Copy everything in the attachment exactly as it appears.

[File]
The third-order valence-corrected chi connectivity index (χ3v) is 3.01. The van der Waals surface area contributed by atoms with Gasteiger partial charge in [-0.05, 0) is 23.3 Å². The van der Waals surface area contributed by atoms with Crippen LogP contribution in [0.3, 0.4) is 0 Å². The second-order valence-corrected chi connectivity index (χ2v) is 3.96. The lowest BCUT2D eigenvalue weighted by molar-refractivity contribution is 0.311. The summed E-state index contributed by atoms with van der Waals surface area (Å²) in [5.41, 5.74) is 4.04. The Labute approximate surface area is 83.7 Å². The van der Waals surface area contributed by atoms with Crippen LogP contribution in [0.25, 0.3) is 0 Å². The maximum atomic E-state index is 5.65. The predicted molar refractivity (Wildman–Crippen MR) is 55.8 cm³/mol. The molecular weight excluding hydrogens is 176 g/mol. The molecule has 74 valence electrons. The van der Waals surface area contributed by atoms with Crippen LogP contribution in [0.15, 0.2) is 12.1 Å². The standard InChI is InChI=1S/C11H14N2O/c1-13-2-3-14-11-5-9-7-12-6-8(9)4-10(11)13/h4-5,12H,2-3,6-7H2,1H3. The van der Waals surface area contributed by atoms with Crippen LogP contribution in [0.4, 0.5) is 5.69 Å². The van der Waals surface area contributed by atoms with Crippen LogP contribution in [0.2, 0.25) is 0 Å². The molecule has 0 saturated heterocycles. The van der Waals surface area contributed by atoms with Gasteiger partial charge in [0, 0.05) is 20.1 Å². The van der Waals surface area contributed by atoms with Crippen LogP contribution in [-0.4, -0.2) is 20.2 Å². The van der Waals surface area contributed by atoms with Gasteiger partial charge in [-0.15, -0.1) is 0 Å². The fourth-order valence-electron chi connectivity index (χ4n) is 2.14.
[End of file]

The third-order valence-corrected chi connectivity index (χ3v) is 3.01. The van der Waals surface area contributed by atoms with Gasteiger partial charge in [-0.05, 0) is 23.3 Å². The van der Waals surface area contributed by atoms with Crippen LogP contribution in [0.3, 0.4) is 0 Å². The second-order valence-corrected chi connectivity index (χ2v) is 3.96. The lowest BCUT2D eigenvalue weighted by molar-refractivity contribution is 0.311. The summed E-state index contributed by atoms with van der Waals surface area (Å²) in [5.41, 5.74) is 4.04. The Labute approximate surface area is 83.7 Å². The van der Waals surface area contributed by atoms with Crippen LogP contribution in [0.25, 0.3) is 0 Å². The maximum atomic E-state index is 5.65. The predicted molar refractivity (Wildman–Crippen MR) is 55.8 cm³/mol. The molecular weight excluding hydrogens is 176 g/mol. The molecule has 74 valence electrons. The van der Waals surface area contributed by atoms with Crippen LogP contribution in [0.15, 0.2) is 12.1 Å². The standard InChI is InChI=1S/C11H14N2O/c1-13-2-3-14-11-5-9-7-12-6-8(9)4-10(11)13/h4-5,12H,2-3,6-7H2,1H3. The van der Waals surface area contributed by atoms with Crippen LogP contribution in [0.4, 0.5) is 5.69 Å². The van der Waals surface area contributed by atoms with Crippen LogP contribution in [0.2, 0.25) is 0 Å². The molecule has 0 saturated heterocycles. The van der Waals surface area contributed by atoms with Gasteiger partial charge in [0, 0.05) is 20.1 Å². The van der Waals surface area contributed by atoms with Crippen LogP contribution in [-0.4, -0.2) is 20.2 Å². The van der Waals surface area contributed by atoms with Gasteiger partial charge in [-0.15, -0.1) is 0 Å². The fourth-order valence-electron chi connectivity index (χ4n) is 2.14.